Many of War on Want NI’s volunteers have helped the organisation for decades – including one woman who, in 2019, will have been giving up her time to the organisation for the past 50 years.
Maximising the charity’s good work, rather than trying to maintain any historical structure, was the aim for everyone.
Ms Hanley said: “Our beneficiaries are at the heart of any decisions we make. We went through a lengthy process, engaging with staff members and volunteers, led by myself and the board.
“In August last year we made the decision to move things forward and look at due diligence, Self Help Africa did the same, and that was completed at the end of October. We held an EGM on December 15 last year and our members were 98.7% in favour of the merger.
“For us, that was so important. Many of our volunteers are members of the organisation and it was great to have that level of support – for them, it means more than just a few hours of volunteering, it’s part of their lives.
“We felt enthused by it, and re-energised by it – a massive outcome. Now we will go from helping 10,000 people to helping four million. We get to spread the generosity of the people of Northern Ireland in a much broader way.”
Mr Kitt is excited about what this new, larger charity can achieve.
Self Help Africa’s work centres around development of agriculture and comprises, broadly, three strands: improving farming practices (and note that all the work is done by African farmers, with African staff, and with African country directors); building enterprise skills, such as financial capability and business planning; and plugging producers into supply chains and helping them get a fair price for their goods.
As an example, he said: “In Ethiopia we have joined in supporting a group of barley farmers, helping them form a farming cooperative. They are now producing a higher quality of barley and are supplying the Meta brewery [Meta is a brand of beer], which is effectively a subsidiary of Diageo.
“We support farmers, helping them to organise and produce a better-quality product – and this has now ended up in a top-quality brewery.”
The work clearly means a lot to him. He hails from Galway, his uncle was a farmer, and he told Scope that he recalls a time when Ireland had pastoralist and subsistence farming. Over time cooperatives emerged and grew in strength, and now Ireland has a number of large-scale agrifood businesses – all of which means he and his colleagues are “conscious of the scale we can all reach if we are really ambitious.”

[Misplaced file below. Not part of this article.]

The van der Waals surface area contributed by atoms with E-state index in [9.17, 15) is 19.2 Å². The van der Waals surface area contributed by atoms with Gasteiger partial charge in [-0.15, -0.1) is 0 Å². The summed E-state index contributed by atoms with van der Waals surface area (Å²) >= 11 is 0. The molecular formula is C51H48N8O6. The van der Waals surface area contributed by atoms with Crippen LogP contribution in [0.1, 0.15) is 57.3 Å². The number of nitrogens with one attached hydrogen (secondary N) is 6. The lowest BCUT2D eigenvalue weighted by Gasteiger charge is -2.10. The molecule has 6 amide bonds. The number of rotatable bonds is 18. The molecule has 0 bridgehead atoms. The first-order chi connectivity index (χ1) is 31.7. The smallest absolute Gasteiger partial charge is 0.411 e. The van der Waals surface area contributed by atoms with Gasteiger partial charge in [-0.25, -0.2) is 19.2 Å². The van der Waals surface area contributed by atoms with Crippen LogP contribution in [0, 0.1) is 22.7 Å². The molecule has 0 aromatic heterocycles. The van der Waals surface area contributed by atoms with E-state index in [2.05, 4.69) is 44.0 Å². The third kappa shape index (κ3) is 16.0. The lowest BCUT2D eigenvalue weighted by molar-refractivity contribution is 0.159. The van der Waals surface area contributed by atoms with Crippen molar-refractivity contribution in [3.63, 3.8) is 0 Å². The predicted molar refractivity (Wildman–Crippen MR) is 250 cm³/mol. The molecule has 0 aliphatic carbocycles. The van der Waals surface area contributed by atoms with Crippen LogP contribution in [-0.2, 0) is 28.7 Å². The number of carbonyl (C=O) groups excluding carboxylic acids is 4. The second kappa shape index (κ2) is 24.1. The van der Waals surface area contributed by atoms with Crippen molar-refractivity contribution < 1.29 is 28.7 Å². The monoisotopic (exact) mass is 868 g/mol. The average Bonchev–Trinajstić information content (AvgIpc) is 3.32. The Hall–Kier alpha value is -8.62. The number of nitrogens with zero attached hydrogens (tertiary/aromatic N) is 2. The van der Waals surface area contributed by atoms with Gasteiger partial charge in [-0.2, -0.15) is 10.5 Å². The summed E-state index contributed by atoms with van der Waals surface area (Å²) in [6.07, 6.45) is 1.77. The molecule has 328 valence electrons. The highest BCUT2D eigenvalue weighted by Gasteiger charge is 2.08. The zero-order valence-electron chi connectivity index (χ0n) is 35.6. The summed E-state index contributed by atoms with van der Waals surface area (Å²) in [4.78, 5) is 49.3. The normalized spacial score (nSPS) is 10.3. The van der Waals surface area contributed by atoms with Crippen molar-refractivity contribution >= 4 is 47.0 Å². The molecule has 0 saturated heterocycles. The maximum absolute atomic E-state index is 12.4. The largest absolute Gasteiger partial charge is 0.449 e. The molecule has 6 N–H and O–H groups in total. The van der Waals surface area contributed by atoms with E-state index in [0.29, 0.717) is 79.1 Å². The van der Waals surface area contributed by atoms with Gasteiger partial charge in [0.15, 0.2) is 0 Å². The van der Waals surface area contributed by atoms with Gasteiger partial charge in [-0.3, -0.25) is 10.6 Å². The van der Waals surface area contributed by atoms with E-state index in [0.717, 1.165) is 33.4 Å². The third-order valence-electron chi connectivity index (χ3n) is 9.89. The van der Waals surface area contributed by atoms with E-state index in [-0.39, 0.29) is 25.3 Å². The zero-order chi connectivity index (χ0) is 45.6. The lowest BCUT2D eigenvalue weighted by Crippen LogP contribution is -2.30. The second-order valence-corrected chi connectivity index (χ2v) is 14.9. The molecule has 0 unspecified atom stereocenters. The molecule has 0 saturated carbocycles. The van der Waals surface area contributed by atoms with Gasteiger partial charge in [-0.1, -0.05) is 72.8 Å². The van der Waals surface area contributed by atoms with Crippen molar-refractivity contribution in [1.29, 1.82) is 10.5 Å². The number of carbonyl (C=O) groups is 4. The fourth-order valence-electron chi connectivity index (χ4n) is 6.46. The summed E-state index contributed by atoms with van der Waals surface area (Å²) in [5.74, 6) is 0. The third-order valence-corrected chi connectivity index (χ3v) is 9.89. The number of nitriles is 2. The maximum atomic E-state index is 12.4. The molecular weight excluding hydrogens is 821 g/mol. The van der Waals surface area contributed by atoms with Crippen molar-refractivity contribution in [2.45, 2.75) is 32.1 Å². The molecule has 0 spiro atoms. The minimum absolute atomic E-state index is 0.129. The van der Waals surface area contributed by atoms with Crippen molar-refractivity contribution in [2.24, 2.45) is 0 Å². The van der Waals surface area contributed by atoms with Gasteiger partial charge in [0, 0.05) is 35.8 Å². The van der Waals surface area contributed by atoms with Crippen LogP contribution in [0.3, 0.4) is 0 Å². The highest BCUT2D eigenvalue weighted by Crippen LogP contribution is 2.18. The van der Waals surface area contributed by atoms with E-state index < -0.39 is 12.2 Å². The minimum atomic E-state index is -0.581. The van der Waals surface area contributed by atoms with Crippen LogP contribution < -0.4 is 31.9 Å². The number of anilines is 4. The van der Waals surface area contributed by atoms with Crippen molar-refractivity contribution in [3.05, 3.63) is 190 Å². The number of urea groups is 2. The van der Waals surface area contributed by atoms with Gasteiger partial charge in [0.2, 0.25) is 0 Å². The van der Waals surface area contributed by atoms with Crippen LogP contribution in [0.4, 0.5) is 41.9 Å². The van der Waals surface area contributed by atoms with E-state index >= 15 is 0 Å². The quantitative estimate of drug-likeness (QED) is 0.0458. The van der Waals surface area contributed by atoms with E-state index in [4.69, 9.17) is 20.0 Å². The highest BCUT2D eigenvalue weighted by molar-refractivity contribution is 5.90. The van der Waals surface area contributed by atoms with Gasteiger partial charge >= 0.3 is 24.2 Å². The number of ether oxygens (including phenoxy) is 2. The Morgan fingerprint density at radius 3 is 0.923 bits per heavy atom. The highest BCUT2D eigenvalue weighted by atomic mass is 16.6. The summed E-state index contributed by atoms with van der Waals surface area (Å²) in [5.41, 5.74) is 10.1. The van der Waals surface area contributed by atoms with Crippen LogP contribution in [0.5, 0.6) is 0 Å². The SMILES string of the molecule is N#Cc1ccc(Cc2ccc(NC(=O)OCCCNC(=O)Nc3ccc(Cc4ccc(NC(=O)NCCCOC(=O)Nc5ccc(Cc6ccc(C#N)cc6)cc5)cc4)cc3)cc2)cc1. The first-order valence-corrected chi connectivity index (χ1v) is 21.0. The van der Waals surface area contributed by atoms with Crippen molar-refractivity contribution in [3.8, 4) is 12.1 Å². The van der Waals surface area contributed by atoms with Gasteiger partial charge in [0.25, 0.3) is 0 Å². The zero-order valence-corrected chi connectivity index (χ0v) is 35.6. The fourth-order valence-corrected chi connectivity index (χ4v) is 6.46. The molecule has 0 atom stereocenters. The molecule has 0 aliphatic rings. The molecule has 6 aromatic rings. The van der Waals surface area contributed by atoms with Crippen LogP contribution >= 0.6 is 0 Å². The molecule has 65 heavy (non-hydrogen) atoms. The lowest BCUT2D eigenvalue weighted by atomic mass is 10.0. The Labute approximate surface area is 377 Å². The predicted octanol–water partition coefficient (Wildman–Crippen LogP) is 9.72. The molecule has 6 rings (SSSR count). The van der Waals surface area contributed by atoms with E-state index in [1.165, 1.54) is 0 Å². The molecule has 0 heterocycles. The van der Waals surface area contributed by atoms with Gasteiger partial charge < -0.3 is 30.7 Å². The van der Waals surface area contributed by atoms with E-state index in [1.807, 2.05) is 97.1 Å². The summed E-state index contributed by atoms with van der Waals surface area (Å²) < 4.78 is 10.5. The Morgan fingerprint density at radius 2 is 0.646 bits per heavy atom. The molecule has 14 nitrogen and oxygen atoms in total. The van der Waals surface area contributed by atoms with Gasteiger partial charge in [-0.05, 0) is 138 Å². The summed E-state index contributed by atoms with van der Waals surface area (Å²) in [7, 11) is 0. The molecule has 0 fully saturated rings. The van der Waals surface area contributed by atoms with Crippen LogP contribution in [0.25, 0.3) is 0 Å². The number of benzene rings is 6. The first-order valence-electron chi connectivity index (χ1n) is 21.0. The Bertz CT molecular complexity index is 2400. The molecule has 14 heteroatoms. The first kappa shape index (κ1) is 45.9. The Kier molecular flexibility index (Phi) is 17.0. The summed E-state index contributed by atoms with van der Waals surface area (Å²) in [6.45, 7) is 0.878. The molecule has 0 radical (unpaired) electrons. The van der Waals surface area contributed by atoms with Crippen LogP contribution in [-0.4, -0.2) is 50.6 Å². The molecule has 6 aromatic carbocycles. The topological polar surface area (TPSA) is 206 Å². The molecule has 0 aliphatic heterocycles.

He went on: “We probably don’t hit the headlines as much, for obvious reasons. When the media covers NGOs it’s quite natural they will cover those assisting crises, such as famine situations.
“Our work is more long term, it’s about sustainable work and it is really, really making a difference – and our feeling on this merger is that it will allow us to make an even bigger difference.”
Unfortunately, that is not the only reason the media has been covering international NGOs of late.
The good work of War on Want NI and Self Help Africa is taking place in a very difficult environment for international development charities. The Oxfam scandal has left a huge stain on the reputation of the sector, and created suspicion amongst the public – who, of course, are all potential donors.
Mr Kitt is confident in the practices of both Self Help Africa and War on Want NI, and feels the merger will only improve practice.
“I’m very pleased to say that, in my time as chair, we have done some very good work on governance, which is crucial to the organisation. We reduced the board to 12 people, it is perfectly gender balanced, but more importantly we have the skills to run the board efficiently and properly, and we fulfil all criteria with regards to codes of conduct and whistleblower legislation.
“All our operations, in the various countries where we work, are run by African people and we have a culture that, if issues arise, it is reported up the chain.”
The decision to merge organisations is a big one, but if the new whole can be more than the sum of its parts more charities and social enterprises will consider the transformation.